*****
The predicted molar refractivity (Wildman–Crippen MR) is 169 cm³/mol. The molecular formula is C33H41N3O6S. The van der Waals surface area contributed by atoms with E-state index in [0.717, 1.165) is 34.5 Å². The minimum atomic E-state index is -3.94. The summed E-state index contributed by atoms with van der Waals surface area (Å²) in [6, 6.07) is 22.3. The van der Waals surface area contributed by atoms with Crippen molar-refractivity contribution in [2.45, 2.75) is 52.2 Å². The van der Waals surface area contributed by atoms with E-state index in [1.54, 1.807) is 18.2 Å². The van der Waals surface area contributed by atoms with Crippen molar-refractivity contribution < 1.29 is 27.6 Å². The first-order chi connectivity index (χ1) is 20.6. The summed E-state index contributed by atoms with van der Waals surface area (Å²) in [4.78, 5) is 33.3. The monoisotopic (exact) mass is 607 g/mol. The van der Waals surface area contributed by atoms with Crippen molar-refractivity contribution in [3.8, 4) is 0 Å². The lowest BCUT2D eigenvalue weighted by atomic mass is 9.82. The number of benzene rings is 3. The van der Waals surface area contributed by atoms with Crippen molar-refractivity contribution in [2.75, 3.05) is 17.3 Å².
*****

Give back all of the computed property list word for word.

The predicted molar refractivity (Wildman–Crippen MR) is 169 cm³/mol. The molecular formula is C33H41N3O6S. The van der Waals surface area contributed by atoms with E-state index in [0.717, 1.165) is 34.5 Å². The minimum atomic E-state index is -3.94. The summed E-state index contributed by atoms with van der Waals surface area (Å²) in [6, 6.07) is 22.3. The van der Waals surface area contributed by atoms with Crippen molar-refractivity contribution in [2.45, 2.75) is 52.2 Å². The van der Waals surface area contributed by atoms with E-state index in [1.54, 1.807) is 18.2 Å². The van der Waals surface area contributed by atoms with Crippen molar-refractivity contribution < 1.29 is 27.6 Å². The first-order chi connectivity index (χ1) is 20.6. The summed E-state index contributed by atoms with van der Waals surface area (Å²) in [4.78, 5) is 33.3. The monoisotopic (exact) mass is 607 g/mol. The van der Waals surface area contributed by atoms with Crippen molar-refractivity contribution in [3.8, 4) is 0 Å². The lowest BCUT2D eigenvalue weighted by atomic mass is 9.82. The number of benzene rings is 3. The van der Waals surface area contributed by atoms with Crippen molar-refractivity contribution in [2.75, 3.05) is 17.3 Å².